The South African Banking Risk Information Centre (SABRIC) is warning people about coronavirus scams which include spoofed emails, phishing websites, and SMishing.
SABRIC said cybercriminals are exploiting the spread of coronavirus for their own gain by using panic to spread coronavirus scams.
“Coronavirus scams exploit people’s concerns for their health and safety and pressure them into being tricked using social engineering,” SABRIC said.
These new scams include spoofed emails offering products such as masks, or fake offerings of vaccines that lead to phishing websites.
These emails come from seemingly realistic and reputable companies which manipulate people into clicking on links.
Some of these websites prompt the user for personal information which ends up in the hands of cybercriminals.
Cybercriminals are also using SMS Phishing, known as SMishing, to trick victims into clicking on a link disguised as information about a coronavirus breakout.
Some of these texts claim to provide free masks or pretend to be companies that have experienced delays in deliveries due to the coronavirus.
The links take people to landing pages which are specifically designed to deceive people and steal their credentials.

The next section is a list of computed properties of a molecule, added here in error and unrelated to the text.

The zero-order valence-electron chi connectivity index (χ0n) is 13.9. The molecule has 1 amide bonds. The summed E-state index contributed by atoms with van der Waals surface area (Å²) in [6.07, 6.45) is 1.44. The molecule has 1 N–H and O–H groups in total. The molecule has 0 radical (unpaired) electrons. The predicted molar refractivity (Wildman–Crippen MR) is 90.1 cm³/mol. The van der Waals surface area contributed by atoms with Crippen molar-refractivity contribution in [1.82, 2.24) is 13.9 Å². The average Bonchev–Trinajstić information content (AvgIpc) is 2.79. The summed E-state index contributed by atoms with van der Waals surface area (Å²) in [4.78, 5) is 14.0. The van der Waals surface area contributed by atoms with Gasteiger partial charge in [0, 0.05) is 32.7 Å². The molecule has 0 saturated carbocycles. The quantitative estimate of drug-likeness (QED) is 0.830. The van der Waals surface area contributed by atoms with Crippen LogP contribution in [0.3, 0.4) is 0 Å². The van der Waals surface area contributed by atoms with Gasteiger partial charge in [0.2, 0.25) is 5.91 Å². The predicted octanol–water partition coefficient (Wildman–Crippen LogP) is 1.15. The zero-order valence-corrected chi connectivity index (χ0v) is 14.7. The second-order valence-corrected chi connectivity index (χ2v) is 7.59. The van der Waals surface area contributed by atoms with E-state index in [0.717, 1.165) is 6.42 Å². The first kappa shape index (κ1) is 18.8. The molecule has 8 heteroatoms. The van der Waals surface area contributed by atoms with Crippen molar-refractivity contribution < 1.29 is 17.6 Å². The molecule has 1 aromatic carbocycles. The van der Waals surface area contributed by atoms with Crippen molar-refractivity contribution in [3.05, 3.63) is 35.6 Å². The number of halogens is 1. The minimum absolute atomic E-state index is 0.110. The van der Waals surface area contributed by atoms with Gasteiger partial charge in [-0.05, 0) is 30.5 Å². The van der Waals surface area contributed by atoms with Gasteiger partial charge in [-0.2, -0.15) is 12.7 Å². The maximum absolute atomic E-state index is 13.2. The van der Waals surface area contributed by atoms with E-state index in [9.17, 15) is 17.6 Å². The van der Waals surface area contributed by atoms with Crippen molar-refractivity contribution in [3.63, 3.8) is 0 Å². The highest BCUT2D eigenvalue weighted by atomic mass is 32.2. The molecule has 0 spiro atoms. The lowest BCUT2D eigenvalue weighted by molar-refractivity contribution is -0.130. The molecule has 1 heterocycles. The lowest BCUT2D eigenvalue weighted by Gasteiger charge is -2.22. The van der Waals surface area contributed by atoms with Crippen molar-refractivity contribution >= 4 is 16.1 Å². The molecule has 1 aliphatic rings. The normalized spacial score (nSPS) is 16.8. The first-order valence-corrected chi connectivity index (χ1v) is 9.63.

Once criminals have the correct level of confidential information about a victim’s bank account, they can impersonate the victim and transact using the correct credentials but without authority.
SABRIC urged bank clients to take note of the following tips to protect themselves against Phishing and SMishing:
- Do not click on links or icons in unsolicited emails.
- Never reply to these emails. Delete them immediately.
- Do not believe the content of unsolicited emails blindly. If you are concerned about what is being alleged in the email, use your own contact details to contact the sender and confirm.
- Check that you are on the authentic/real site before entering any personal information.
- Do not click on links or icons in unsolicited SMSs.
- Do not reply to these SMSs. Delete them immediately.
- Do not believe the content of unsolicited SMSs blindly. If you are worried about what is alleged, use your own contact details to contact the sender to confirm.
- Regard urgent security alerts, offers or deals as warning signs of a hacking attempt.